"I suspect that when push comes to shove, home-state senators likely would resist wholesale (or even piecemeal) replacement of U.S. attorneys they recommend (see Senator Hatch and the Utah U.S. attorney)," [Kyle] Sampson wrote.
[Paul] Warner had been re-confirmed to another four-year term as U.S. attorney in August 2003. He announced he was leaving the office in January 2006 and was nominated as a federal magistrate.
When Warner stepped aside, Sampson had lined up support so he could take the job, including the backing of the attorney general.
Hatch, however, chose to back Brett Tolman, an assistant U.S. attorney in Utah who had been working for the Senate Judiciary Committee, first for Hatch, then for new Chairman Sen. Arlen Specter, R-Pa.
After several months, the White House nominated Tolman in June.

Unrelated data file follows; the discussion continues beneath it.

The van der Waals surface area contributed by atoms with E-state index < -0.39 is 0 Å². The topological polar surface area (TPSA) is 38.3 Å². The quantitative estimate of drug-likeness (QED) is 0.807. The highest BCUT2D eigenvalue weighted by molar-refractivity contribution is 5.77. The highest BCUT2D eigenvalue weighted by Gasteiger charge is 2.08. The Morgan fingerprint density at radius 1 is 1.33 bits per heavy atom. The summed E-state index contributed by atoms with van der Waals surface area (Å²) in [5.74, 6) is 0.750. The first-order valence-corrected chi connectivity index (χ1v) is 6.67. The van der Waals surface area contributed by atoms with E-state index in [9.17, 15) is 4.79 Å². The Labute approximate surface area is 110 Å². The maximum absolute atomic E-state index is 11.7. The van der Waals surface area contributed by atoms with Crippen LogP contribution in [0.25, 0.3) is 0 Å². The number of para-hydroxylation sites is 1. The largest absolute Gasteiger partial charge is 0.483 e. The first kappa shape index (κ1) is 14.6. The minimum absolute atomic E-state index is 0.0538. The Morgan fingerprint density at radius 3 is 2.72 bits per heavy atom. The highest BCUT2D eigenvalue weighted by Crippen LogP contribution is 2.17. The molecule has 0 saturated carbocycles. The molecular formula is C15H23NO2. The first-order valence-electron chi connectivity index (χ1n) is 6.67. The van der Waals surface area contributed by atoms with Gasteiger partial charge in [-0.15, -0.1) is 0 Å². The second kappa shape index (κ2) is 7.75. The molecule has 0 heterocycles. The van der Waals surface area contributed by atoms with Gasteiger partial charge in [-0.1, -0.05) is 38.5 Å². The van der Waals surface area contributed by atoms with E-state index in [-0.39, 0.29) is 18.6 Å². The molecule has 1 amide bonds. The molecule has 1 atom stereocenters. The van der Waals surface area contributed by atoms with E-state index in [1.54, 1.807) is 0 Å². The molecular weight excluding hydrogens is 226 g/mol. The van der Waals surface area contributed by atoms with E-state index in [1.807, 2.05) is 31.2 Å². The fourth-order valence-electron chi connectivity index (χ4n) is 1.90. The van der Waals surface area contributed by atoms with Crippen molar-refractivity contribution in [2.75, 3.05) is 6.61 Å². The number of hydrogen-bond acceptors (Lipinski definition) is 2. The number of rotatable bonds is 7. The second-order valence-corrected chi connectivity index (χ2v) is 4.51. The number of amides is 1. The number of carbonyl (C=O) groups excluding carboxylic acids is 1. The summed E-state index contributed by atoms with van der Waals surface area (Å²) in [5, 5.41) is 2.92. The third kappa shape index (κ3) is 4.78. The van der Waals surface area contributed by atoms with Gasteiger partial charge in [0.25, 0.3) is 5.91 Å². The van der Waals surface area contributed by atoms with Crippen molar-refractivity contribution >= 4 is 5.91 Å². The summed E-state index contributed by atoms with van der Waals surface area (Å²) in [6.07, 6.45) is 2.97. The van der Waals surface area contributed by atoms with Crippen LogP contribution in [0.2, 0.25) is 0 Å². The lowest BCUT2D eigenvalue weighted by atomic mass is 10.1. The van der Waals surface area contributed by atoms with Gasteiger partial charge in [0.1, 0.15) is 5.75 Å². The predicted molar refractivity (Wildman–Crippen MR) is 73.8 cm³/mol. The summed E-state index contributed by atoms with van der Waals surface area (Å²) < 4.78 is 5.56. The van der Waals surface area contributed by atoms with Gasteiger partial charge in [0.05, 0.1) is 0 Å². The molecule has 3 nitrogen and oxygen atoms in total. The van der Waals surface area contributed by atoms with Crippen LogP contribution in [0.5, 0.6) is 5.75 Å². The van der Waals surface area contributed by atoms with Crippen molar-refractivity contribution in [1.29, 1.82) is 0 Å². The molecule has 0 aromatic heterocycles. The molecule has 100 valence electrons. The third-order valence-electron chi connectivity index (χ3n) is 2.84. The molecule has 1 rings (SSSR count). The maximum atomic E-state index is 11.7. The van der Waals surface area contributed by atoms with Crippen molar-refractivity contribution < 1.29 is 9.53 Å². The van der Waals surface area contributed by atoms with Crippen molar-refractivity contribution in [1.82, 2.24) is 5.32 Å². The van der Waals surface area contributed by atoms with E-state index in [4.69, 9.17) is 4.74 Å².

"I'm just going to be honest with you. Yeah, Kyle Sampson wanted my job. That's not nearly as Machiavellian as it sounds because lots of people wanted my job," Warner said. At one point, Sampson told Warner directly he was interested in the post.
Dude, Kyle, if you want to do something illegal, first rule is don't do it via something recordable. His inbox is a series of indictments/impeachments/resignations waiting to happen.
Kyle wanted Warner's job. As Gonzales' and Rove's toady, he thought he had it made. And with the new provision in the PATRIOT Act reautorization, he thought he had an in. But he forgot how much pull Senator Hatch has with local appointments.
This purse scandal widens by the day and everyone has to ask their local US Attorney's who serve or served during the Bush administration if they were pressured to leave, or to file bogus charges against political enemies, or to not file charges/be lienant on political allies. Because it seems that pressure was brought to bear on dozens of US Attorneys, from Guam to Arkansas to New Mexico, to San Diego...and it goes all the way to the very top.